There's no evidence that they do -- despite that the question has been asked since the days of silent pictures -- and it ignores rather concrete examples that show movies reflect society and attitudes more than they influence it.

On the surface, it makes sense to think movies have some kind of profound negative impact on the culture and society or individual behavior -- but it doesn't really hold up very well under examination.

Otherwise, refer to post #10.

Last edited by Myers; 03-06-2018 at 09:06 PM..
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Old 03-06-2018, 05:36 PM
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Three Billboards does not seem like something I’d watch. Dunno, just looks slow and painful. Not saying anything about it’s merit as a film, just not for me.

I did start watching The Connected Universe thinking it would be a science show narrated by the illustrious Patrick Stewart, but no!

Instead, it was some bullshit starring this idiot named Nassim Hamagein. Fuck, was I disappointed. If you can’t tell this dude is a moron in the first ten minutes, something’s wrong. Fuck...


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Old 03-07-2018, 10:19 AM
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Default Department of Death.. er.. Defense

Well. I'll just post this and skeedaddle, the short story is that of course DoD has a hand in the way artists and Hollywood would portray military. DoD tweet, they ain't gonna lie, DoD thinks making death look cool is a #cooljob:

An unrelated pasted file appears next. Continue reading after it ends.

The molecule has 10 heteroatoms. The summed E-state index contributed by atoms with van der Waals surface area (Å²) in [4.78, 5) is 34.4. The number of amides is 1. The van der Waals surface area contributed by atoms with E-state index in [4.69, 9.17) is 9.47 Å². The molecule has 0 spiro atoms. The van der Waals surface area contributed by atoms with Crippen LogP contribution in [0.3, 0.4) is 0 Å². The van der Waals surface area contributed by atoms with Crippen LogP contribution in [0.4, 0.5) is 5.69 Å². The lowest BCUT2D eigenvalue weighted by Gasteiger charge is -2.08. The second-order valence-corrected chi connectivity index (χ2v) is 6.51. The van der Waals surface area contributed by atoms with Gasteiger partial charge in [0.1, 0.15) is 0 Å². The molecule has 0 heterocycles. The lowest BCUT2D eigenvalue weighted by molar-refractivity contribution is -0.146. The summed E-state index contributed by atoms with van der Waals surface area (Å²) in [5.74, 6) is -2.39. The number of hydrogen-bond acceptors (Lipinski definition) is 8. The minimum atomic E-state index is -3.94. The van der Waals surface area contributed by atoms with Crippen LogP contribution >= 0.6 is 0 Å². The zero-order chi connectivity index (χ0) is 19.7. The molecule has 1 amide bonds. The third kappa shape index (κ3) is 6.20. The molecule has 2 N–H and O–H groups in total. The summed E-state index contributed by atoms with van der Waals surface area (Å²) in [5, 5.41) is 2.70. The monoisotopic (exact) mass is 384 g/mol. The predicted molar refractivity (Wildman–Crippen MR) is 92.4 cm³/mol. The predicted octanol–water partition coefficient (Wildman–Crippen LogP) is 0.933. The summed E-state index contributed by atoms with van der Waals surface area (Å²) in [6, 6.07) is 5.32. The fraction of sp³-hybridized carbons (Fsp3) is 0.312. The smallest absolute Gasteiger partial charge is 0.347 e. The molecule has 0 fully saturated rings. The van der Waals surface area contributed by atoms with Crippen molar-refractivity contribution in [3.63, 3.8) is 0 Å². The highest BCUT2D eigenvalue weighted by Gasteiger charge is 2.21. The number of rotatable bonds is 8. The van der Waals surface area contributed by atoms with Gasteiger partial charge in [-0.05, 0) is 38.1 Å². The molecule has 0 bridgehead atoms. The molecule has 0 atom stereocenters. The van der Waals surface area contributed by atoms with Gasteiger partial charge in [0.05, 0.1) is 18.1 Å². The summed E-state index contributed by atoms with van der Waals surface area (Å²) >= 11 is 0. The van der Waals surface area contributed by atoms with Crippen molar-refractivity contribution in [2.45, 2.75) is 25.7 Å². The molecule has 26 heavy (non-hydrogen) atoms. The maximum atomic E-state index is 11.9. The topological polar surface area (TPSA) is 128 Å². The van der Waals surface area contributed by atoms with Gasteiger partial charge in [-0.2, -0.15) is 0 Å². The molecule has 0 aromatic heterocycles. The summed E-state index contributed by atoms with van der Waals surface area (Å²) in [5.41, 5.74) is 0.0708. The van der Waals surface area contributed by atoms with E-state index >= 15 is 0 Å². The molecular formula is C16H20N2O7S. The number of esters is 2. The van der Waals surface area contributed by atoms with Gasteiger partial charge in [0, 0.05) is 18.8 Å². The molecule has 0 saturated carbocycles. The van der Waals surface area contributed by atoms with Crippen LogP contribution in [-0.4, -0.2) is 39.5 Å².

It’s #Oscars90 Sunday and did you know the #DoD works with #Hollywood to ensure the #military is correctly portrayed in films? Find out how these partnerships work: https://t.co/LX3Q52SwQ6.
Be sure to follow our #Oscars coverage over on @DoDOutreach! #cooljobs #KnowYourMil pic.twitter.com/OKnDTiMFkV
— U.S. Dept of Defense (@DeptofDefense) March 5, 2018
Makes me want to write movies and make the truth really stick.
Military is one big giant PEN15 Kool-Aid Masquerade.

Here is the rest of the article for those who already are paid to keep up the lie. Cool job that killing:

DoD Blatantly Admits on Twitter It Works With Hollywood to Sell You War Propaganda

In a tweet about the Oscars, the Department of Defense quite literally bragged about working in Hollywood, to ensure that the military is only portrayed in a manner they see fit.
By
John Vibes -

March 6, 2018

This week, the Department of Defense sent out an interesting Tweet where they openly admitted that they control how the US government is portrayed in Hollywood films.
While this is a fact that has been documented for many years, it is still largely overlooked by mainstream media sources, who insist that this idea is nothing more than a conspiracy theory. In the post, it was plainly admitted that the agency “works with Hollywood to ensure the military is portrayed correctly in films.”
It’s #Oscars90 Sunday and did you know the #DoD works with #Hollywood to ensure the #military is correctly portrayed in films? Find out how these partnerships work: https://t.co/LX3Q52SwQ6.
Be sure to follow our #Oscars coverage over on @DoDOutreach! #cooljobs #KnowYourMil pic.twitter.com/OKnDTiMFkV
— U.S. Dept of Defense (@DeptofDefense) March 5, 2018
Every government in the world, throughout history, has required an all-encompassing propaganda campaign to keep its citizens in line, especially when it comes to war and the military, the most destructive applications of government. Places like North Korea or China are great modern examples of this type of censorship and propaganda taken to extremes.

Goebbels would be proud of you. It’s called propaganda.
— Mr. Liss, to you (@stephen_liss) March 5, 2018